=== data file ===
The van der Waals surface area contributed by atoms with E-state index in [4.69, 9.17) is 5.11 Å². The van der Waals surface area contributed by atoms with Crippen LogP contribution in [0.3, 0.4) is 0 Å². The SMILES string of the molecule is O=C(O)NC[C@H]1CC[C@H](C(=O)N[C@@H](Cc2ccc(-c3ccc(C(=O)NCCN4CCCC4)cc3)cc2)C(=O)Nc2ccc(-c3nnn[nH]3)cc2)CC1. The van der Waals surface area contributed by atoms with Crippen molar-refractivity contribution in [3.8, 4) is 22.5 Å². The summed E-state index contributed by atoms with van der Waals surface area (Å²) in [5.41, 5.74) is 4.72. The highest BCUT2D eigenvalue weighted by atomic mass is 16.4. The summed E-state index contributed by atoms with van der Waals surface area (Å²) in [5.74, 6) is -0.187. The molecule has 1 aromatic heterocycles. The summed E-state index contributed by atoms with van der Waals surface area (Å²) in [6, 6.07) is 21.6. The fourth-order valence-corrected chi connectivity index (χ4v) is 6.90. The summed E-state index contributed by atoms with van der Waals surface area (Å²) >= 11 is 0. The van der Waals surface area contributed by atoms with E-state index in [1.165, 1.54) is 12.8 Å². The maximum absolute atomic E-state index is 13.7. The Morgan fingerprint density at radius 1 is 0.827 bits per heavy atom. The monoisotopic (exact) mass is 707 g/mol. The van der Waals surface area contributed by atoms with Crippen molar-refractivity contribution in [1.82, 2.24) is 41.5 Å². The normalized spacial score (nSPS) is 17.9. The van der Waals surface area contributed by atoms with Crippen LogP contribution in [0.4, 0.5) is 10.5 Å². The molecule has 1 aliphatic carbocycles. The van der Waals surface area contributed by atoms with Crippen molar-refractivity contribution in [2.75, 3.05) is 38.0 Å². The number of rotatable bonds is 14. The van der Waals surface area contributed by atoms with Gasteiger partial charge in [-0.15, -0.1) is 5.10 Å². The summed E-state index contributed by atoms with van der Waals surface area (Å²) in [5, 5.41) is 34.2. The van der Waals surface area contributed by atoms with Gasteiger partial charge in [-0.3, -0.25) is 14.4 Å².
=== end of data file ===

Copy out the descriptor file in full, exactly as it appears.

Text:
The van der Waals surface area contributed by atoms with E-state index in [4.69, 9.17) is 5.11 Å². The van der Waals surface area contributed by atoms with Crippen LogP contribution in [0.3, 0.4) is 0 Å². The SMILES string of the molecule is O=C(O)NC[C@H]1CC[C@H](C(=O)N[C@@H](Cc2ccc(-c3ccc(C(=O)NCCN4CCCC4)cc3)cc2)C(=O)Nc2ccc(-c3nnn[nH]3)cc2)CC1. The van der Waals surface area contributed by atoms with Crippen molar-refractivity contribution in [3.8, 4) is 22.5 Å². The summed E-state index contributed by atoms with van der Waals surface area (Å²) in [5.41, 5.74) is 4.72. The highest BCUT2D eigenvalue weighted by atomic mass is 16.4. The summed E-state index contributed by atoms with van der Waals surface area (Å²) in [5.74, 6) is -0.187. The molecule has 1 aromatic heterocycles. The summed E-state index contributed by atoms with van der Waals surface area (Å²) in [6, 6.07) is 21.6. The fourth-order valence-corrected chi connectivity index (χ4v) is 6.90. The summed E-state index contributed by atoms with van der Waals surface area (Å²) >= 11 is 0. The van der Waals surface area contributed by atoms with E-state index in [1.165, 1.54) is 12.8 Å². The maximum absolute atomic E-state index is 13.7. The Morgan fingerprint density at radius 1 is 0.827 bits per heavy atom. The monoisotopic (exact) mass is 707 g/mol. The van der Waals surface area contributed by atoms with Crippen molar-refractivity contribution in [1.82, 2.24) is 41.5 Å². The normalized spacial score (nSPS) is 17.9. The van der Waals surface area contributed by atoms with Crippen LogP contribution in [0.4, 0.5) is 10.5 Å². The molecule has 1 aliphatic carbocycles. The van der Waals surface area contributed by atoms with Crippen molar-refractivity contribution in [2.75, 3.05) is 38.0 Å². The number of rotatable bonds is 14. The van der Waals surface area contributed by atoms with Gasteiger partial charge in [-0.15, -0.1) is 5.10 Å². The summed E-state index contributed by atoms with van der Waals surface area (Å²) in [5, 5.41) is 34.2. The van der Waals surface area contributed by atoms with Gasteiger partial charge in [-0.3, -0.25) is 14.4 Å².